Advances in engineered wood products send height limits soaring.
Half of the world’s population currently lives and works in urban areas, and futurists predict that by 2050 that figure will grow to 75 percent. At the same time, traditional building materials – steel, concrete and plastic – are major contributors to toxic greenhouse gases.
“There’s a need to reinvent construction so that we can meet the growing worldwide housing needs and minimize the effects of the construction industry on the environment,” says Mark Doumit, Executive Director of the Washington Forest Protection Association. “Building with timber from sustainably grown forests can actually help to solve both of these global problems.”
Exciting new advances in engineered wood products are enabling the construction of tall, modern buildings that are economical, safe and good for the environment.
A worldwide tall wood-building revolution
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Canada and many other countries throughout Europe and Asia have embraced the promise of tall, green buildings that use state-of-the-art wood products including prefabricated CLT panels.
Brock Commons at University of British Columbia holds the current world record for tall wood buildings. The student residential tower, built in September 2016, stands 18 stories (174 feet) tall. Other contenders for the world’s tallest wood building are currently being designed, including a 187-foot tower for Bordeaux, France, a 240-foot tower for Amsterdam, The Netherlands, and a 997-foot skyscraper for London.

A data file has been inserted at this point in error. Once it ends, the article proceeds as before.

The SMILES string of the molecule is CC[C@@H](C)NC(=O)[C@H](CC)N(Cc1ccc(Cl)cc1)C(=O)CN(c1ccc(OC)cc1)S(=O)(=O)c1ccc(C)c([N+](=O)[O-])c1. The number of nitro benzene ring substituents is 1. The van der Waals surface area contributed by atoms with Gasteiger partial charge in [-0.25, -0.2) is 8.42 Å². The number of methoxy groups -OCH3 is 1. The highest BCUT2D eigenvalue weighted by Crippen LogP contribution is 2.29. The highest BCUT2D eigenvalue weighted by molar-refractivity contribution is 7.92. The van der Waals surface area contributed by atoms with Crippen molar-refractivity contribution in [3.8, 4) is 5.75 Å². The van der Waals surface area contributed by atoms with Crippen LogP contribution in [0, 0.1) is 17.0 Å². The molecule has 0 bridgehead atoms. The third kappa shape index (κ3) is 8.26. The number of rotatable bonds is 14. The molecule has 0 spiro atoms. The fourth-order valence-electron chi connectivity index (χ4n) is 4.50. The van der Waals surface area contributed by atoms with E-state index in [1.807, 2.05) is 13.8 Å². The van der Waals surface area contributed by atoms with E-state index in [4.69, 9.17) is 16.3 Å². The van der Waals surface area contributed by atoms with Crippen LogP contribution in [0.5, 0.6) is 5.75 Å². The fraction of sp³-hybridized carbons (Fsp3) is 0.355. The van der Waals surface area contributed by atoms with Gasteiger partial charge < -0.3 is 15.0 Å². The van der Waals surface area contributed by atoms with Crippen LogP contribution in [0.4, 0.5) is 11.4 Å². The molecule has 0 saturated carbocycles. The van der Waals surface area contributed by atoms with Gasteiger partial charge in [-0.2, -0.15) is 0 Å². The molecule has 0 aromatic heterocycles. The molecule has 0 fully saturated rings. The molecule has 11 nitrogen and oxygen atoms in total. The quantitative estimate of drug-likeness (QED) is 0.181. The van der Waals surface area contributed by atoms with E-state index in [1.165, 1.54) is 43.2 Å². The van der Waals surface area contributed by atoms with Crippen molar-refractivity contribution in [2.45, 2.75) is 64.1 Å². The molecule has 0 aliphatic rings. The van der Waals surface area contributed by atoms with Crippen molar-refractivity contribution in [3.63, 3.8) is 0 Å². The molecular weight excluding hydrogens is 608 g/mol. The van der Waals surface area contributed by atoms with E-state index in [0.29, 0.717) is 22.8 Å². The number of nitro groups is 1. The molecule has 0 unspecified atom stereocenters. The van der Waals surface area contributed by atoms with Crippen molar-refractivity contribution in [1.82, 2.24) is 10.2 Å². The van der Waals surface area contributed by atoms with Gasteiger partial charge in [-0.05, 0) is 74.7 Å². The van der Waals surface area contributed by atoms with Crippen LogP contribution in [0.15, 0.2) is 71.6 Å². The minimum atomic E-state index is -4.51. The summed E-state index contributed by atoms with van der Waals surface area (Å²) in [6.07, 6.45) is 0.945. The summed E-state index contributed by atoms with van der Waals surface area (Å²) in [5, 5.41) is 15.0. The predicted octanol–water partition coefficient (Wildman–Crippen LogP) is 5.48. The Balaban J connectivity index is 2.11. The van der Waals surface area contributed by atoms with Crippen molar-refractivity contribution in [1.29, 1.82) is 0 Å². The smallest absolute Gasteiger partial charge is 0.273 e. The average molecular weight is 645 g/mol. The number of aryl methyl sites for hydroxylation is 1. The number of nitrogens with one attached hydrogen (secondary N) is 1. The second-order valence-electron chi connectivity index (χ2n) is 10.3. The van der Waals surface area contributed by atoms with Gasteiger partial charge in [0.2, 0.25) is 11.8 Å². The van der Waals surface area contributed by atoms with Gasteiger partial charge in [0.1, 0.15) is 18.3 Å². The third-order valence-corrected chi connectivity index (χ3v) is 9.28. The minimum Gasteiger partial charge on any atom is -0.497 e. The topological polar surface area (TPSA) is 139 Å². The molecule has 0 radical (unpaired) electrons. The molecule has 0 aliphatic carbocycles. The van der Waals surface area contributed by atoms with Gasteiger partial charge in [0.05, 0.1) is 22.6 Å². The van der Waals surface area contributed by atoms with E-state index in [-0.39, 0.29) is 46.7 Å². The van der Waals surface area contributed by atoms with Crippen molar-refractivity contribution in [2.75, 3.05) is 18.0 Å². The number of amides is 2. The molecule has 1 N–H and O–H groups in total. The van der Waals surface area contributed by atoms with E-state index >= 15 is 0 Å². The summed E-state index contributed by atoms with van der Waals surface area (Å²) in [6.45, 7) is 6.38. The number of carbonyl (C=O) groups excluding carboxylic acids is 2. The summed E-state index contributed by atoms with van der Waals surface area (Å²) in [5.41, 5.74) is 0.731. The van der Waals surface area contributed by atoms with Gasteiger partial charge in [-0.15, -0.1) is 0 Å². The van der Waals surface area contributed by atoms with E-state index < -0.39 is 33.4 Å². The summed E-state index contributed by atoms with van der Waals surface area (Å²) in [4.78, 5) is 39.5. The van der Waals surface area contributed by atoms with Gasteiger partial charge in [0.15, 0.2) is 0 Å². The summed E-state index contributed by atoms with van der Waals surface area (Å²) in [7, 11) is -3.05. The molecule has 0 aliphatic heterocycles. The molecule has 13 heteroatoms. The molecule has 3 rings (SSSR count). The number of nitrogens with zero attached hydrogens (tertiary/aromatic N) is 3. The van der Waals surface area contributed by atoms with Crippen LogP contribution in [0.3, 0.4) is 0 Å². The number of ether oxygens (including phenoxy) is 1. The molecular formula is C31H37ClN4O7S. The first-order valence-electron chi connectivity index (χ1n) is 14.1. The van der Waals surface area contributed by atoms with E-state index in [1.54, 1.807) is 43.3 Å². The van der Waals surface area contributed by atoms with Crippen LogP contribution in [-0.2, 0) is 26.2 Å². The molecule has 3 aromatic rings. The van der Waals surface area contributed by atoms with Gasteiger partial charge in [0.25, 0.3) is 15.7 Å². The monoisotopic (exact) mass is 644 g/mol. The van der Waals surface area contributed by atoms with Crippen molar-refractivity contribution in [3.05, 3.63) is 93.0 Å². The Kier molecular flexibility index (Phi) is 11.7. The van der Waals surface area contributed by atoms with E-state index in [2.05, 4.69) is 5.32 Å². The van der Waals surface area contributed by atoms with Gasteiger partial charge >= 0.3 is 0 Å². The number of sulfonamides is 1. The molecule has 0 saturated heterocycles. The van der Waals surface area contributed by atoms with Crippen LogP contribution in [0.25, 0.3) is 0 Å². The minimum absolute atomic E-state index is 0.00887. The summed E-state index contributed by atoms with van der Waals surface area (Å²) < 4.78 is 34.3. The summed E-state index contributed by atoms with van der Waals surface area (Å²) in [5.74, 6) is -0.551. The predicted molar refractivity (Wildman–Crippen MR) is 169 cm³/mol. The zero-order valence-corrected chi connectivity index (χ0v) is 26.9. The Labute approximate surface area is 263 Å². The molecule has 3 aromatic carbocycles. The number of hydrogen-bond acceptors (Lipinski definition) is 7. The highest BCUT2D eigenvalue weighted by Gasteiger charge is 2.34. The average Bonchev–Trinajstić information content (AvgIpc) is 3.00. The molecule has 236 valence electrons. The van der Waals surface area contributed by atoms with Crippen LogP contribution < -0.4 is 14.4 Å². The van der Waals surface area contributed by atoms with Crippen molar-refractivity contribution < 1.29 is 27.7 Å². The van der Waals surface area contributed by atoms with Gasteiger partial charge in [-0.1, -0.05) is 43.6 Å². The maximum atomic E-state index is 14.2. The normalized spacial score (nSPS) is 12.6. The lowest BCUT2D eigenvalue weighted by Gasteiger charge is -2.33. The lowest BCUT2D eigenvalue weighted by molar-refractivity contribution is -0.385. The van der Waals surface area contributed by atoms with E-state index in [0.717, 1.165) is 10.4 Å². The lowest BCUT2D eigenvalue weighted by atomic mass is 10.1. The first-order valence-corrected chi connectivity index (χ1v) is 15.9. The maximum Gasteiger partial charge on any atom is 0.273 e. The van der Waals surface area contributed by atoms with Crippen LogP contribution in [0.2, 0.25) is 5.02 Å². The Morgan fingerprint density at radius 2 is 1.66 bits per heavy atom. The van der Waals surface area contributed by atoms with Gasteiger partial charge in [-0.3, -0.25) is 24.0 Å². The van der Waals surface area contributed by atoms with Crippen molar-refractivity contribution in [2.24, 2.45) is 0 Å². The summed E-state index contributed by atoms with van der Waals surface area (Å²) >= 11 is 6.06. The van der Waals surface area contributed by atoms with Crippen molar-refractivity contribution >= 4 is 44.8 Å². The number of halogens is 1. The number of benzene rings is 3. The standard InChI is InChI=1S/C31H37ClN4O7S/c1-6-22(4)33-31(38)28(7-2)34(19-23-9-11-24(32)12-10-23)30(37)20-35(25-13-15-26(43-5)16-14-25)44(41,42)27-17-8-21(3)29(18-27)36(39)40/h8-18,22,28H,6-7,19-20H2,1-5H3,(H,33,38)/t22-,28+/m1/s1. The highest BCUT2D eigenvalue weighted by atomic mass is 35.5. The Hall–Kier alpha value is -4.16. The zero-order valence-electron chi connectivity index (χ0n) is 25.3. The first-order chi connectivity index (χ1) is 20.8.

While U.S. building ordinances limit the height of wood buildings to four stories, cross-laminated timber is a light and sturdy, slow-burning building material that is opening the door for a new generation of economical and environmentally friendly tall wood buildings.
U.S. building ordinances are lagging behind the technology available, but that’s changing. There are several CLT building project in the Pacific Northwest. As that number grows, there is enormous promise in CLT for the Northwest timber industry.
Pacific NW leads development of tall wood buildings in U.S.
Wood researchers at Oregon State University, funded by a $500,000 federal grant, are testing CLT to ensure it meets state building codes. Thomas Maness, dean of OSU college of forestry, estimates that changing the state building code requirements for wood buildings is likely three to six years away.
Meanwhile, individual building plans must include reports on how cross-laminated building components perform – and, they are passing with flying colors, getting approval on construction permits. In fact, Oregon is becoming a showcase for buildings that use CLT to replace steel and concrete in construction.
Just last April an eight-story condo tower made with CLT instead of steel beams was completed in North Portland, becoming the nation’s tallest wood building. An 11-story wood high-rise in the Pearl District was granted a construction permit in mid-June, vying for the crown. Buildings made out of cross-laminated timber are slated to go up soon at the Oregon State University campus in Corvallis. Springfield Mayor Christine Lundberg has said she would like to see the material used to build a parking garage in Glenwood.
Here in Washington, a state-funded pilot project is building three schools in Western Washington out of CLT for about $1 million each. Mount Vernon’s CLT school was completed last May, and both Maple Valley and Sequim are in the process of building modular schools that will be open in fall. One advantage is that since the panels are prefabricated, the exterior walls of a four-classroom school can be erected in one day.
Washington’s working forests are among the world’s healthiest and managed sustainably. This means we can count on the environmental, economic and even the health benefits of wood construction, taking advantage of wood’s natural role as an absorber of carbon from the atmosphere after which the carbon is stored in solid lumber.
The Washington Forest Protection Association is a trade association representing private forest landowners in Washington State. Members are large and small companies, individuals and families who grow, harvest and re-grow trees on about 4 million acres.